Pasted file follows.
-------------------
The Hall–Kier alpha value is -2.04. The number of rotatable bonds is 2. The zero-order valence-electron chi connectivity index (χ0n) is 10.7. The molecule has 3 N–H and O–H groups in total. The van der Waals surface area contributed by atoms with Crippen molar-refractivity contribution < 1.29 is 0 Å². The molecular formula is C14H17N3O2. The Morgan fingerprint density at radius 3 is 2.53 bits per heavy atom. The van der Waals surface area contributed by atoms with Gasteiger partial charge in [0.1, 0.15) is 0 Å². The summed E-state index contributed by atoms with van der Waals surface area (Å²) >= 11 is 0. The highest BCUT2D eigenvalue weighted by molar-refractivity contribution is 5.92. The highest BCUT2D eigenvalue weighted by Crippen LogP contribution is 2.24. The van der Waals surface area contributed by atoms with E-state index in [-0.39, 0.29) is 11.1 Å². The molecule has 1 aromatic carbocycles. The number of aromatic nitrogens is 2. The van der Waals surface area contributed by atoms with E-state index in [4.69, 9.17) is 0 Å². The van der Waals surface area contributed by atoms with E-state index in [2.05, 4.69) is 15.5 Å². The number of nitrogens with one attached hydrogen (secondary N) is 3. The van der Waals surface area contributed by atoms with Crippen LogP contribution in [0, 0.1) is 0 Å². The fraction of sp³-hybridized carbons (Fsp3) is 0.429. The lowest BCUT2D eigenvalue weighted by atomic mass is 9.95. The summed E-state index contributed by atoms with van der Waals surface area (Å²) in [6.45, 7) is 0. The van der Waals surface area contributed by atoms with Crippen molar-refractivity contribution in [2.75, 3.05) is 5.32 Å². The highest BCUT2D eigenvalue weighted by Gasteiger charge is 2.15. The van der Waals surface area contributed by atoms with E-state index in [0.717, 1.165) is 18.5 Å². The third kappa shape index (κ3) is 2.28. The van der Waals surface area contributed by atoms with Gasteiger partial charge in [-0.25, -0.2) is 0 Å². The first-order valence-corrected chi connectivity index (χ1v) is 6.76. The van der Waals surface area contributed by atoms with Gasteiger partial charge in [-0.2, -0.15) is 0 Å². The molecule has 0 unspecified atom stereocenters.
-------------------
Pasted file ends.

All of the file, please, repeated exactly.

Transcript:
The Hall–Kier alpha value is -2.04. The number of rotatable bonds is 2. The zero-order valence-electron chi connectivity index (χ0n) is 10.7. The molecule has 3 N–H and O–H groups in total. The van der Waals surface area contributed by atoms with Crippen molar-refractivity contribution < 1.29 is 0 Å². The molecular formula is C14H17N3O2. The Morgan fingerprint density at radius 3 is 2.53 bits per heavy atom. The van der Waals surface area contributed by atoms with Gasteiger partial charge in [0.1, 0.15) is 0 Å². The summed E-state index contributed by atoms with van der Waals surface area (Å²) >= 11 is 0. The highest BCUT2D eigenvalue weighted by molar-refractivity contribution is 5.92. The highest BCUT2D eigenvalue weighted by Crippen LogP contribution is 2.24. The van der Waals surface area contributed by atoms with E-state index in [-0.39, 0.29) is 11.1 Å². The molecule has 1 aromatic carbocycles. The number of aromatic nitrogens is 2. The van der Waals surface area contributed by atoms with E-state index in [4.69, 9.17) is 0 Å². The van der Waals surface area contributed by atoms with E-state index in [2.05, 4.69) is 15.5 Å². The number of nitrogens with one attached hydrogen (secondary N) is 3. The van der Waals surface area contributed by atoms with Crippen LogP contribution in [0, 0.1) is 0 Å². The fraction of sp³-hybridized carbons (Fsp3) is 0.429. The lowest BCUT2D eigenvalue weighted by atomic mass is 9.95. The summed E-state index contributed by atoms with van der Waals surface area (Å²) in [6.45, 7) is 0. The van der Waals surface area contributed by atoms with Crippen molar-refractivity contribution in [2.75, 3.05) is 5.32 Å². The highest BCUT2D eigenvalue weighted by Gasteiger charge is 2.15. The van der Waals surface area contributed by atoms with E-state index in [0.717, 1.165) is 18.5 Å². The third kappa shape index (κ3) is 2.28. The van der Waals surface area contributed by atoms with Gasteiger partial charge in [-0.25, -0.2) is 0 Å². The first-order valence-corrected chi connectivity index (χ1v) is 6.76. The van der Waals surface area contributed by atoms with Gasteiger partial charge in [-0.2, -0.15) is 0 Å². The molecule has 0 unspecified atom stereocenters.